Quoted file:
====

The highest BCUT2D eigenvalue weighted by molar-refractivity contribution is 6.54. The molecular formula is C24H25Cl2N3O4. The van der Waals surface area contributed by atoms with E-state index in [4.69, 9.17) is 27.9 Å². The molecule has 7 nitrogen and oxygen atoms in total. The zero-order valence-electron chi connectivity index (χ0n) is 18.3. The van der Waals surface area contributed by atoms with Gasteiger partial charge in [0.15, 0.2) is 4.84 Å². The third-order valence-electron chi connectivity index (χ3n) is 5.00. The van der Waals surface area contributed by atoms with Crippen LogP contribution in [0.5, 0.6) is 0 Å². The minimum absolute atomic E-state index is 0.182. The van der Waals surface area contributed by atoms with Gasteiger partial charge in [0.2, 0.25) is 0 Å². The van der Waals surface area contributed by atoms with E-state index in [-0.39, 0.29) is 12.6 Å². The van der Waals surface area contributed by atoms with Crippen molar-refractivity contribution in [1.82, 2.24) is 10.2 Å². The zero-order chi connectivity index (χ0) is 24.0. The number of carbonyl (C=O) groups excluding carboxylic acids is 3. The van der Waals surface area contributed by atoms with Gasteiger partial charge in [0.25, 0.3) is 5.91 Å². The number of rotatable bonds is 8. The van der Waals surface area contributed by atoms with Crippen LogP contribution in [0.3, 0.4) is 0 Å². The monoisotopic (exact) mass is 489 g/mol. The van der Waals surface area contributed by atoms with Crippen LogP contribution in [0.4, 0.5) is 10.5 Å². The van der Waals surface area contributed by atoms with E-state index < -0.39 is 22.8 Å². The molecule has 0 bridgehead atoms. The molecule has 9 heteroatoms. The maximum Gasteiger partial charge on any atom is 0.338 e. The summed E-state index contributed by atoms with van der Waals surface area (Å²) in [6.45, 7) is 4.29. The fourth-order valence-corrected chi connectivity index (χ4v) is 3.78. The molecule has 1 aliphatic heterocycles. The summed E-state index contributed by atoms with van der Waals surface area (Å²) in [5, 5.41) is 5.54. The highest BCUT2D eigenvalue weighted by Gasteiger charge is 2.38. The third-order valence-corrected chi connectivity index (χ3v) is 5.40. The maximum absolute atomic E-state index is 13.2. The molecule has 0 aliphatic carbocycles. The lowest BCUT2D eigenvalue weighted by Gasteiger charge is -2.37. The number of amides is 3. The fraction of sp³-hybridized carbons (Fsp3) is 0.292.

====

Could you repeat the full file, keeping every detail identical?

The highest BCUT2D eigenvalue weighted by molar-refractivity contribution is 6.54. The molecular formula is C24H25Cl2N3O4. The van der Waals surface area contributed by atoms with E-state index in [4.69, 9.17) is 27.9 Å². The molecule has 7 nitrogen and oxygen atoms in total. The zero-order valence-electron chi connectivity index (χ0n) is 18.3. The van der Waals surface area contributed by atoms with Gasteiger partial charge in [0.15, 0.2) is 4.84 Å². The third-order valence-electron chi connectivity index (χ3n) is 5.00. The van der Waals surface area contributed by atoms with Crippen LogP contribution in [0.5, 0.6) is 0 Å². The minimum absolute atomic E-state index is 0.182. The van der Waals surface area contributed by atoms with Gasteiger partial charge in [0.2, 0.25) is 0 Å². The van der Waals surface area contributed by atoms with E-state index in [-0.39, 0.29) is 12.6 Å². The van der Waals surface area contributed by atoms with Crippen molar-refractivity contribution in [1.82, 2.24) is 10.2 Å². The zero-order chi connectivity index (χ0) is 24.0. The number of carbonyl (C=O) groups excluding carboxylic acids is 3. The van der Waals surface area contributed by atoms with Gasteiger partial charge in [0.25, 0.3) is 5.91 Å². The number of rotatable bonds is 8. The van der Waals surface area contributed by atoms with Crippen LogP contribution in [0.3, 0.4) is 0 Å². The monoisotopic (exact) mass is 489 g/mol. The van der Waals surface area contributed by atoms with Crippen LogP contribution in [0.4, 0.5) is 10.5 Å². The van der Waals surface area contributed by atoms with E-state index < -0.39 is 22.8 Å². The molecule has 0 bridgehead atoms. The molecule has 9 heteroatoms. The maximum Gasteiger partial charge on any atom is 0.338 e. The summed E-state index contributed by atoms with van der Waals surface area (Å²) in [6.45, 7) is 4.29. The fourth-order valence-corrected chi connectivity index (χ4v) is 3.78. The molecule has 1 aliphatic heterocycles. The summed E-state index contributed by atoms with van der Waals surface area (Å²) in [5, 5.41) is 5.54. The highest BCUT2D eigenvalue weighted by Gasteiger charge is 2.38. The third-order valence-corrected chi connectivity index (χ3v) is 5.40. The maximum absolute atomic E-state index is 13.2. The molecule has 0 aliphatic carbocycles. The lowest BCUT2D eigenvalue weighted by Gasteiger charge is -2.37. The number of amides is 3. The fraction of sp³-hybridized carbons (Fsp3) is 0.292.